Lesbian, Gay, Bisexual and Transgender (LGBT) Pride Month Is June, Moving Forward Despite Political Setbacks

Charisse Van Horn

Lesbian, Gay, Bisexual, and Transgender (LGBT) Pride Month is in June, but one voice has been noticeably absent from the observance: President Donald Trump. For those who enjoyed greater assurances their civil rights would be protected under the Obama administration, recent reports show that many in the LGBT community are frustrated and even angry with President Trump's apparent dismissal of the progress that has been achieved.

June is also African-American Music Month. It was originally named Black Music Month under President Jimmy Carter, but President Obama had the name changed to a more politically palatable version. President Trump did issue a proclamation recognizing June as African-American Music Month, one for National Oceans Month, and another for National Homeownership Month. Still, there has been nothing issued for LGBT Pride Month. The White House has issued no public proclamation, no public address, no speech or statement. And the dismissal of LGBT Pride Month isn't limited to President Trump. Vice President Mike Pence has also been silent on the issue. Those interested in the issue may stay up-to-date with President Trump's proclamations at the official White House website and see if an official statement is released sometime during June.

Though President Trump hasn't issued a proclamation, many federal and state organizations are moving forward with their LGBT Pride Month support. Typically, the White House issues a proclamation and then federal materials are released that other agencies can use to raise awareness for LGBT causes and events. The last federal materials issued for LGBT Pride Month were under the Obama administration. Despite the apparent dismissal from the White House of LGBT Pride Month, various political leaders are showing their support through social media networks using the hashtag #Pride2017 #LGBTPride and #LGBTPrideMonth. You may see some tweets by political leaders who support LGBT rights below. Check with your local government agencies to see who supports LGBT rights and who does not.

"For months we've been regaled with breathless tales of Ivanka and Jared acting as the single best thing standing between us and Trump's full-scale, Pence-inspired discrimination doctrine. Ivanka's tweets about Pride Month will one day be referenced in yet another of these stories about her secret independence."

There is no question the LGBT community is outraged by Trump's dismissal as well as Ivanka Trump's use of LGBT Pride Month without first showing her solidarity with the movement. Great progress had been made under the Obama administration for lesbians, gays, transgender people, and bisexuals. Within Trump's first 100 days, gay rights were pushed aside and trampled on, leaving many in the LGBT community reeling by the treatment.

Those who wish to support their local gay communities in June should not look to President Trump or the White House to lead the way but will need to rely upon local government officials who stand with the LGBT community and voice their outcry vocally. They may also organize in protest and march in their communities, attend LGBT events, and support causes that directly empower the LGBT community.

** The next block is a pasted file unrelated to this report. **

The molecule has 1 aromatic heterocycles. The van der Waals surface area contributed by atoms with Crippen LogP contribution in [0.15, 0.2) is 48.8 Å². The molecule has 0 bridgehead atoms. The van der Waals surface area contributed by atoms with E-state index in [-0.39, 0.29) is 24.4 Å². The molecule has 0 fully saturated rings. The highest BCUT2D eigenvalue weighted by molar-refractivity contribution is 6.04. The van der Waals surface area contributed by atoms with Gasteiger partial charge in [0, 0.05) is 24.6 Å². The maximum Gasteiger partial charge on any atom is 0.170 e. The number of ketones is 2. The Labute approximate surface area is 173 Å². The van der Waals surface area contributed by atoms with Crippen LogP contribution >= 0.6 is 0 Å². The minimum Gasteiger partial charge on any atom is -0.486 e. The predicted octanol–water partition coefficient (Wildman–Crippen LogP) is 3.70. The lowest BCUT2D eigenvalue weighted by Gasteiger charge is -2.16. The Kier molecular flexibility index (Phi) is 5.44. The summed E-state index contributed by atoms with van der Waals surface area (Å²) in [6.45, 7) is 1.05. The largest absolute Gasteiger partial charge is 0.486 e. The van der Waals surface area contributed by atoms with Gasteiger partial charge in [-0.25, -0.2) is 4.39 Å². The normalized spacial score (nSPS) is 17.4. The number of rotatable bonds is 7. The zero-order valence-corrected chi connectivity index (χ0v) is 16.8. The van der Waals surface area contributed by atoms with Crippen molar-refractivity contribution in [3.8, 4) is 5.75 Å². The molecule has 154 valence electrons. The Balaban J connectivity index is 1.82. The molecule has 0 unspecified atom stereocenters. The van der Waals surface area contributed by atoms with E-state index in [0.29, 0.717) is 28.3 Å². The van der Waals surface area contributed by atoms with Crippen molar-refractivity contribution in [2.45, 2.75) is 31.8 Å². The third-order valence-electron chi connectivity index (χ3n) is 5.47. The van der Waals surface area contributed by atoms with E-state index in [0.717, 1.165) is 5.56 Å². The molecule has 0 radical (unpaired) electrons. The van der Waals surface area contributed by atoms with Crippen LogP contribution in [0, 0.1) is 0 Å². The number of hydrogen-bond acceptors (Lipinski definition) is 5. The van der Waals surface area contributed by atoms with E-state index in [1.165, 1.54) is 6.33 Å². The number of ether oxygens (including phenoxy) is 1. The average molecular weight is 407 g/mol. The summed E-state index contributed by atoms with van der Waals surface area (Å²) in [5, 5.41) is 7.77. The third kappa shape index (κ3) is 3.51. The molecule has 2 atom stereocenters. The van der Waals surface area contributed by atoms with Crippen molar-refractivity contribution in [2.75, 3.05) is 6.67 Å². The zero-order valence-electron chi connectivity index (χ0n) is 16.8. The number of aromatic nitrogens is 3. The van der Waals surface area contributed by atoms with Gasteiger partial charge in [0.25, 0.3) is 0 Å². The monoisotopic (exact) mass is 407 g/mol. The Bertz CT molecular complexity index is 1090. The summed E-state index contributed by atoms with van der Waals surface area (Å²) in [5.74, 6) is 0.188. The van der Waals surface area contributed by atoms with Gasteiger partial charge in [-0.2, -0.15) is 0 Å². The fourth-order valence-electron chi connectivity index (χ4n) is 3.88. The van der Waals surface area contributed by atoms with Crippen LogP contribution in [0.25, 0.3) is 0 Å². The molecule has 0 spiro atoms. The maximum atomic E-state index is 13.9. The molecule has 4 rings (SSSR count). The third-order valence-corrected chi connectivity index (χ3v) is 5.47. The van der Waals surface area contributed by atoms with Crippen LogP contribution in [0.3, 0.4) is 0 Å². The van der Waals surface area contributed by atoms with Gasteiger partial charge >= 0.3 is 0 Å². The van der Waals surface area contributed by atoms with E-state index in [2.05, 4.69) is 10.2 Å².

New York Governor Andrew Cuomo supported gay rights publicly, but also reminded the public of how the gay rights movement started with the Stonewall Riots. According to Civil Rights.org, the Stonewall Riots began on June 28, 1969, when local patrons of the Stonewall Inn were fed up with the police harassment they received due to being gay. The site reported the following and it is a reminder not only of how the gay rights movement started, but a cautionary tale of what can happen in the future if government leaders turn their back on the LGBT community.

"In the early hours of June 28, 1969, a group of gay customers at a popular gay bar in Greenwich Village called the Stonewall Inn, who had grown angry at the harassment by police, took a stand and a riot broke out. As word spread throughout the city about the demonstration, the customers of the inn were soon joined by other gay men and women who started throwing objects at the policemen, shouting 'gay power.'

"Police reinforcements arrived and beat the crowd away, but the next night, the crowd returned, even larger than the night before, with numbers reaching over 1000. For hours, protesters rioted outside the Stonewall Inn until the police sent a riot-control squad to disperse the crowd. For days following, demonstrations of varying intensity took place throughout the city."

"Police reinforcements arrived and beat the crowd away, but the next night, the crowd returned, even larger than the night before, with numbers reaching over 1000. For hours, protesters rioted outside the Stonewall Inn until the police sent a riot-control squad to disperse the crowd. For days following, demonstrations of varying intensity took place throughout the city."

https://www.facebook.com/TheEqualityMarch2017/photos/a.684977551673886.1073741828.677702332401408/746622222176085/

https://www.facebook.com/TheEqualityMarch2017/photos/a.684977551673886.1073741828.677702332401408/747059252132382/

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